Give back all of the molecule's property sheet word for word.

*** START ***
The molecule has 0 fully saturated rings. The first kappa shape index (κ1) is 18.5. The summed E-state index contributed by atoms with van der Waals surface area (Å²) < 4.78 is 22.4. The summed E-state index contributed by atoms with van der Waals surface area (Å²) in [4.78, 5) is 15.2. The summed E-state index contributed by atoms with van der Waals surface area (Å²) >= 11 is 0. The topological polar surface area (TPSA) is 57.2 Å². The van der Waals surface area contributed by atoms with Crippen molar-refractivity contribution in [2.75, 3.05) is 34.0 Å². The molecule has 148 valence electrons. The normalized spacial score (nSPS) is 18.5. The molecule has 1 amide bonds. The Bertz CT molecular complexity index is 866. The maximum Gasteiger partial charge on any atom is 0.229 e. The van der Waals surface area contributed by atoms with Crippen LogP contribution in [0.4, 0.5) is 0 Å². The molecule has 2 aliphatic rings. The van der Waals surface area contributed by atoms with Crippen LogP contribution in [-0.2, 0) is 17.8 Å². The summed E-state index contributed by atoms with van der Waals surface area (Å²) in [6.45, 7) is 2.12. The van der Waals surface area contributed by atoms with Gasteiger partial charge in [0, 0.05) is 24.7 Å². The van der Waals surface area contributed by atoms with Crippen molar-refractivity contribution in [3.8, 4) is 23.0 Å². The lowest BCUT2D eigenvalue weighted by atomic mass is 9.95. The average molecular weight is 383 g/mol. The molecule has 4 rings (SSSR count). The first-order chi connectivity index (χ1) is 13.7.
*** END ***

The molecule has 0 fully saturated rings. The first kappa shape index (κ1) is 18.5. The summed E-state index contributed by atoms with van der Waals surface area (Å²) < 4.78 is 22.4. The summed E-state index contributed by atoms with van der Waals surface area (Å²) in [4.78, 5) is 15.2. The summed E-state index contributed by atoms with van der Waals surface area (Å²) >= 11 is 0. The topological polar surface area (TPSA) is 57.2 Å². The van der Waals surface area contributed by atoms with Crippen molar-refractivity contribution in [2.75, 3.05) is 34.0 Å². The molecule has 148 valence electrons. The normalized spacial score (nSPS) is 18.5. The molecule has 1 amide bonds. The Bertz CT molecular complexity index is 866. The maximum Gasteiger partial charge on any atom is 0.229 e. The van der Waals surface area contributed by atoms with Crippen LogP contribution in [0.4, 0.5) is 0 Å². The molecule has 2 aliphatic rings. The van der Waals surface area contributed by atoms with Crippen LogP contribution in [-0.2, 0) is 17.8 Å². The summed E-state index contributed by atoms with van der Waals surface area (Å²) in [6.45, 7) is 2.12. The van der Waals surface area contributed by atoms with Gasteiger partial charge in [0, 0.05) is 24.7 Å². The van der Waals surface area contributed by atoms with Crippen molar-refractivity contribution in [3.8, 4) is 23.0 Å². The lowest BCUT2D eigenvalue weighted by atomic mass is 9.95. The average molecular weight is 383 g/mol. The molecule has 4 rings (SSSR count). The first-order chi connectivity index (χ1) is 13.7.